NVIDIA GeForce GTX 560 Ti Review

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NVIDIA Reference and MSI OC 560 Ti Cards

The reference GeForce GTX 560 Ti looks much like the GTX 460, but there are some improvement lurking beneath the card’s fan shroud. NVIDIA improved the cooling by using a larger heatsink with an additional heatpipe, there is now a 4-phase power circuit instead of 3-phase, and 5Gbps memory chips were installed on the GTX 560, versus 4Gbps modules on GTX 460. A base plate for VRM/memory cooling was also added to help stiffen the board.

Reference GeForce GTX 560 Ti

The stock reference specifications call for an 822MHz core clock, with 1644MHz shaders, and 1002MHz (4008MHz effective) memory. At those frequencies, the GTX 560 Ti offers 52.6GTexels/s of fillrate and 128.4GB/s of memory bandwidth—a far cry from its GeForce 4 Ti namesake. The TDP of the GeForce GTX 560 Ti is 170 watts and the card required a pair of 6-pin power connectors. Like other GeForce GTX 500 series cards, outputs on the 560 Ti consist of a pair of dual-link DVI outputs and a single mini-HDMI out. Although there are three outputs to use the card in a triple-monitor NVIDIA surround setup, a second card is required.

As you’ll see, the reference GeForce GTX 560 Ti is quite the speedster, but many of NVIDIA’s partners will actually be launching overclocked variants right out of the gate. The card you see here, the MSI N560GTX-Ti Twin Frozr II, is one of three overclocked 560 Ti’s MSI has planned.


MSI N560GTX-Ti Twin Frozr II

The MSI N560GTX-Ti Twin Frozr II is a custom design that features a different PCB than reference models and a much more elaborate dual-fan cooler. The Twin Frozr II cooler had dual 80mm fans that sit above a large heatsink with nickel-plated copper base that’s linked to an array of aluminum fins by a pair of 8mm heatpipes. There is also a secondary heatplate underneath that cools the memory and VRM and helps stiffen the PCB. The MSI cooler proved to be very effective during testing and unlike some previous designs, it remained nice and quiet too. Other features of the MSI N560GTX-Ti Twin Frozr II include the company’s “Military Class II” components, which consist of Hi-c capacitors, super ferrite chokes, and all solid, aluminum core caps.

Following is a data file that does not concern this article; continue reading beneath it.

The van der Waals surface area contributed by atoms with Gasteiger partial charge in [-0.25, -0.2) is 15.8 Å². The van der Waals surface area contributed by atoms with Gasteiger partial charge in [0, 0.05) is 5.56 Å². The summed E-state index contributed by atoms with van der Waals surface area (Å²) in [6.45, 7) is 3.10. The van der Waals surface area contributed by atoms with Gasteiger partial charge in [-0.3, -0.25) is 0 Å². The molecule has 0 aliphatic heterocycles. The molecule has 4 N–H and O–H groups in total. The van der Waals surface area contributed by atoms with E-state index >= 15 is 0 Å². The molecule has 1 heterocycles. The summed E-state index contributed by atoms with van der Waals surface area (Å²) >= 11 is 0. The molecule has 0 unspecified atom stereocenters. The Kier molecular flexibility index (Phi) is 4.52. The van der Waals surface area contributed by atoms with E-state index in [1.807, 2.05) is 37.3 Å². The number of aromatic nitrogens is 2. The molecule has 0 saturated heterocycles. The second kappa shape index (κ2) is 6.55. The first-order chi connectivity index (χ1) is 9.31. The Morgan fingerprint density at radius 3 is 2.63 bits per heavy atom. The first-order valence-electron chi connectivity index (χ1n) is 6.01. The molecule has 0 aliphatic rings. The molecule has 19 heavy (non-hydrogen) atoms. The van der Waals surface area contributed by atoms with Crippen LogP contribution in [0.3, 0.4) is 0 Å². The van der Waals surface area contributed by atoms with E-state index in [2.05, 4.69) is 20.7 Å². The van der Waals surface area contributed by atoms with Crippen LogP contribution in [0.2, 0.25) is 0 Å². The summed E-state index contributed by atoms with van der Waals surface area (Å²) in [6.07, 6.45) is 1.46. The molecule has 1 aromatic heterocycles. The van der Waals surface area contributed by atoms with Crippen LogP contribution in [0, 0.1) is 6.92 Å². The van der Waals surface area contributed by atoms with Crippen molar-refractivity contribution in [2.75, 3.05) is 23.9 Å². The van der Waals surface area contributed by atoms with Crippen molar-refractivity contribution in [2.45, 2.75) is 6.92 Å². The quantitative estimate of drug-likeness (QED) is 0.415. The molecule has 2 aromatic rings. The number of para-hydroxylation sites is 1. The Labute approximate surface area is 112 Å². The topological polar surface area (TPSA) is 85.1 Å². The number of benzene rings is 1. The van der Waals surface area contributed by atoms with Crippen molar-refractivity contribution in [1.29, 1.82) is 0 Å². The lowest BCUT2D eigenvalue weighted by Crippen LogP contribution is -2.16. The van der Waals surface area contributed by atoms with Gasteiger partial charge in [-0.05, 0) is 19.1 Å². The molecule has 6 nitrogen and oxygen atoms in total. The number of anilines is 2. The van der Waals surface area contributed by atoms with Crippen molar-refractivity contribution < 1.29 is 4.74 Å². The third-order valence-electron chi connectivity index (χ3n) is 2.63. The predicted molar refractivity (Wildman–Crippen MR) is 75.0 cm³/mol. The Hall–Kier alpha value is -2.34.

The frequencies of the MSI N560GTX-Ti Twin Frozr II model you see here (model no. V238) are 880MHz for the GPU core, 1760MHz for the shaders, and 1050MHz (4200MHz effective) for the memory. Those are nice steps up from the reference specs and as you’ll see later they gave the MSI N560GTX-Ti Twin Frozr II a significant boost in performance. We should note, MSI also a 900MHz and a 950MHz model planned, the former of which will also feature a copper fan shroud.

AMD Radeon HD 6950 1GB

Spoiler Alert:
As has become the norm with the last few GPU releases from either camp, new products are arriving alongside the GTX 560 Ti that will rival its performance. To go head to head with the new GeForce GTX 560 Ti, AMD is launching a 1GB Radeon HD 6950 card, which you see pictured here. The specifications and features are identical to the original 2GB model, with the only exception being the new card’s smaller frame buffer. Pricing for the 1GB model is, as expected, lower than the 2GB card at $259, which will put it right in line with some GTX 560 Ti cards. AMD’s partners are also readying overclocked Radeon HD 6870 cards, which we’ve also received just in time for testing as well.

As an interesting aside, one of the most interesting “features” of the 1GB Radeon HD 6970 we received was its date of manufacture. Yeah, you’re reading the sticker in the image correctly. This puppy was made in August of last year. Over five months old and still fresh as a daisy!

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